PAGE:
• Establish the permitted uses and disclosures of the limited data set by the recipient, consistent with the purposes of the research, and which may not include any use or disclosure that would violate the Rule if done by the covered entity; 
    • Limit who can use or receive the data; and 
    • Require the recipient to agree to the following: 
      • Not to use or disclose the information other than as permitted by the data use agreement or as otherwise required by law; 
      • Use appropriate safeguards to prevent the use or disclosure of the information other than as provided for in the data use agreement; 
      • Report to the covered entity any use or disclosure of the information not provided for by the data use agreement of which the recipient becomes aware; 
      • Ensure that any agents, including a subcontractor, to whom the recipient provides the limited data set agrees to the same restrictions and conditions that apply to the recipient with respect to the limited data set; and
      •  Not to identify the information or contact the individual. 
  • Research Use/Disclosure With Individual Authorization. The Privacy Rule also permits covered entities to use or disclose protected health information for research purposes when a research participant authorizes the use or disclosure of information about him or herself. Today, for example, a research participant’s authorization will typically be sought for most clinical trials and some records research. In this case, documentation of IRB or Privacy Board approval of a waiver of authorization is not required for the use or disclosure of protected health information. To use or disclose protected health information with authorization by the research participant, the covered entity must obtain an authorization that satisfies the requirements of 45 CFR 164.508. The Privacy Rule has a general set of authorization requirements that apply to all uses and disclosures, including those for research purposes. However, several special provisions apply to research authorizations:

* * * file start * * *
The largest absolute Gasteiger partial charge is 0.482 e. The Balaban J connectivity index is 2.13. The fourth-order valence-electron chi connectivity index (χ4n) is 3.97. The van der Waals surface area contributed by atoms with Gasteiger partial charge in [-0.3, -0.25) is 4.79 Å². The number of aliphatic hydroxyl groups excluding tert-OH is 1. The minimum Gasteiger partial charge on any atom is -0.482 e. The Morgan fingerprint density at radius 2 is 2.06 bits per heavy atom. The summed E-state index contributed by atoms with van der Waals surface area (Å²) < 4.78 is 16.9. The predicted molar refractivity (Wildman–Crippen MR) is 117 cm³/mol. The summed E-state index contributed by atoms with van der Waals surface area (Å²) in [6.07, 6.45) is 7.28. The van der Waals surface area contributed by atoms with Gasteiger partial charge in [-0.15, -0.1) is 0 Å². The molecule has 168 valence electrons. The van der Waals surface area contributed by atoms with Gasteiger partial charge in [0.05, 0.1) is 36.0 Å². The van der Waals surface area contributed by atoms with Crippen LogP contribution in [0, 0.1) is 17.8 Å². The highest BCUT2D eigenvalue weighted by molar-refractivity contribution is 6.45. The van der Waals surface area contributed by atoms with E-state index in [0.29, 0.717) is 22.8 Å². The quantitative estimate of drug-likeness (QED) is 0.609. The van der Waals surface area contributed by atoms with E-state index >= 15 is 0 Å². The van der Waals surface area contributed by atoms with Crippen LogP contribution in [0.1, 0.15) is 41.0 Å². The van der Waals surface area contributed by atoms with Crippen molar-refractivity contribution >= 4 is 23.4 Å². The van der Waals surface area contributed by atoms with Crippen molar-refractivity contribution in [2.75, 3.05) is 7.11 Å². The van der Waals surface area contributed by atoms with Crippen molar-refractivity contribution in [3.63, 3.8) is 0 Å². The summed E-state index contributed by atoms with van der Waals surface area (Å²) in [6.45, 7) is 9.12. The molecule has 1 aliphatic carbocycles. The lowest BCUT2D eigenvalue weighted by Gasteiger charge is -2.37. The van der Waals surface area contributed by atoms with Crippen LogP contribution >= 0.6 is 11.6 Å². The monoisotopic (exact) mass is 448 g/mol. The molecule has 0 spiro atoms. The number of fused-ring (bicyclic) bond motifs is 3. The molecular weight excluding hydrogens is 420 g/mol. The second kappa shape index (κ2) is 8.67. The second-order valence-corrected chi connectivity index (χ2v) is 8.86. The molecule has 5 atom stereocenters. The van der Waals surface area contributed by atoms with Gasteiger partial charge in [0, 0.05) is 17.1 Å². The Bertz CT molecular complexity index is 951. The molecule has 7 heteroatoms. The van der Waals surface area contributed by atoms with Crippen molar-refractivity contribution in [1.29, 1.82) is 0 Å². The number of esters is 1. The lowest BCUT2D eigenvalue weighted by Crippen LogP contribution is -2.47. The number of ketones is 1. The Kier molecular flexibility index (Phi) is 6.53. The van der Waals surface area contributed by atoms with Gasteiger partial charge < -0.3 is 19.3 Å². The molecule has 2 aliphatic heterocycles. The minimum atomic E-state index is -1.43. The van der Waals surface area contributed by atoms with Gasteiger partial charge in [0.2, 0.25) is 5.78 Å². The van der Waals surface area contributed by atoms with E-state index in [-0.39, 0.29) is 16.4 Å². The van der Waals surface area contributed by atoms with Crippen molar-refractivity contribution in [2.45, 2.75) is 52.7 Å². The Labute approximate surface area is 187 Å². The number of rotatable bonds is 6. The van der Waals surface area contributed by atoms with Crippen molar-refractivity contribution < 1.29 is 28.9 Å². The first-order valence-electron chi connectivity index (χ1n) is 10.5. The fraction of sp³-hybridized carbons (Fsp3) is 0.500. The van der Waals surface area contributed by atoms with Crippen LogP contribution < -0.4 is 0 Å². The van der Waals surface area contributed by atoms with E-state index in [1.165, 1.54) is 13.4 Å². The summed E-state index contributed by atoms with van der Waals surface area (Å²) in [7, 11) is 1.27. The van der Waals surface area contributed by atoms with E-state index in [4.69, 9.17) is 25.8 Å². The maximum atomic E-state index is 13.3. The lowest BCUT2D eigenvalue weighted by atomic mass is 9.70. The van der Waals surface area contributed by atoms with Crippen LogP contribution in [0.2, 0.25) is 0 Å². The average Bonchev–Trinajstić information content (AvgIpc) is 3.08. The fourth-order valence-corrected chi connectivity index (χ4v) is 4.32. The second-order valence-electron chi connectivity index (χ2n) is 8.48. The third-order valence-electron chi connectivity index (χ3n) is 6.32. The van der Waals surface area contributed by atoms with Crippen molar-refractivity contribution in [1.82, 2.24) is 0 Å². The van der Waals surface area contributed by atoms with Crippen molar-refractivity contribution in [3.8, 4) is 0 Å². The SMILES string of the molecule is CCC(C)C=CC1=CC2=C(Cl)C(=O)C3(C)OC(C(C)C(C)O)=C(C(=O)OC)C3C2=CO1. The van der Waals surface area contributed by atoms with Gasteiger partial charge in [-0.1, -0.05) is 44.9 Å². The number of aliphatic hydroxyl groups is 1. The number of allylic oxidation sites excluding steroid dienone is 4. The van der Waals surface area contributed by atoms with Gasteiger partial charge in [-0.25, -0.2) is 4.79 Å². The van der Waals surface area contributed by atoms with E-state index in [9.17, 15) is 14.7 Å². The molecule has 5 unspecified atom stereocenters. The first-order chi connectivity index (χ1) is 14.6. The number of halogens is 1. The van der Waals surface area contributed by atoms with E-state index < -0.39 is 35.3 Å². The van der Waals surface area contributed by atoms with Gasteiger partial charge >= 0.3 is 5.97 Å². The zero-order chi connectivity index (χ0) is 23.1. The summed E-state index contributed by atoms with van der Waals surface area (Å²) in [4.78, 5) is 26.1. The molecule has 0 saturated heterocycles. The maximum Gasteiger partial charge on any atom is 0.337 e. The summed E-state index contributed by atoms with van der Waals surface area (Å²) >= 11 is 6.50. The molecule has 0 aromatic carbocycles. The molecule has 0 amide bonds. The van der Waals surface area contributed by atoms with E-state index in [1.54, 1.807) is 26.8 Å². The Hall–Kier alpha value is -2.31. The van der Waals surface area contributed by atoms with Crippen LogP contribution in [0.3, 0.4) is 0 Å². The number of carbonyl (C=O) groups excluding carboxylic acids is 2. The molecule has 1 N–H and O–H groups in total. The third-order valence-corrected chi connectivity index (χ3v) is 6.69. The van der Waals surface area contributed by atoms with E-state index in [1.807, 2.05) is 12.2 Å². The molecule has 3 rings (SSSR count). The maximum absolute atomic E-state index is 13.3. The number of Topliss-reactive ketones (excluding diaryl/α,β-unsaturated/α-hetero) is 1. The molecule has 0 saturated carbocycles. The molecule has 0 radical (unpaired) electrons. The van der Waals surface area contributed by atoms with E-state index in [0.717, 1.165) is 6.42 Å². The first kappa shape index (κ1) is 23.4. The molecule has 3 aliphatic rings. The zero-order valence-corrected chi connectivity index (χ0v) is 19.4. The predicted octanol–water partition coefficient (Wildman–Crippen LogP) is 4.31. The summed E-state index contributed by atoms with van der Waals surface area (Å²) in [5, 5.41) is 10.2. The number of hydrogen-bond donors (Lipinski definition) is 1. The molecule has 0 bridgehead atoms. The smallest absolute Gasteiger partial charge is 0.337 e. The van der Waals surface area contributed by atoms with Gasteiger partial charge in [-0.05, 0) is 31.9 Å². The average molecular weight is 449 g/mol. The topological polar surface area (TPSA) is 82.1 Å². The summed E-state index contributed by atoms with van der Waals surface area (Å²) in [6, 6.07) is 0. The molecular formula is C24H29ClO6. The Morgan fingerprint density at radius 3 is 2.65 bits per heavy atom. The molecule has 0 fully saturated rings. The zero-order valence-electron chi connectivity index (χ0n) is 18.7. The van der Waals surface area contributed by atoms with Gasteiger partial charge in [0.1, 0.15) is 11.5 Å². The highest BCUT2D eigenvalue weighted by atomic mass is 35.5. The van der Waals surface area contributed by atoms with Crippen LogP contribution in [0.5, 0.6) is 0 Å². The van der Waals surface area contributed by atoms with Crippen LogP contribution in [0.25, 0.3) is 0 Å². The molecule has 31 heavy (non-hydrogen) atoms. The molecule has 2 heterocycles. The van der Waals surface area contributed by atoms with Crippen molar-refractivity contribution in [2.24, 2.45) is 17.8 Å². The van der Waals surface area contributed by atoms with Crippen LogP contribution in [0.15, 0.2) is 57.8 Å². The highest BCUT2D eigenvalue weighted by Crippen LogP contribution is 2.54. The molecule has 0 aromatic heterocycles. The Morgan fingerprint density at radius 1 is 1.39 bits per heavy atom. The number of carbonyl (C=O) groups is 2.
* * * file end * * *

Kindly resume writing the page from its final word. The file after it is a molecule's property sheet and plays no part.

• Unlike other authorizations, an authorization for a research purpose may state that the authorization does not expire, that there is no expiration date or event, or that the authorization continues until the “end of the research study”.
    • An authorization for the use or disclosure of protected health information for a research study may be combined with a consent to participate in the research, or with any other legal permission related to the research study.
    • An authorization for the use or disclosure of protected health information for a research study may be combined with an authorization for a different research activity, provided that, if research-related treatment is conditioned on the provision of one of the authorizations, such as in the context of a clinical trial, then the compound authorization must clearly differentiate between the conditioned and unconditioned components and provide the individual with an opportunity to opt in to the unconditioned research activity.
    • An authorization may be obtained from an individual for uses and disclosures of protected health information for future research purposes, so long as the authorization adequately describes the future research such that it would be reasonable for the individual to expect that his or her protected health information could be used or disclosed for the future research purposes.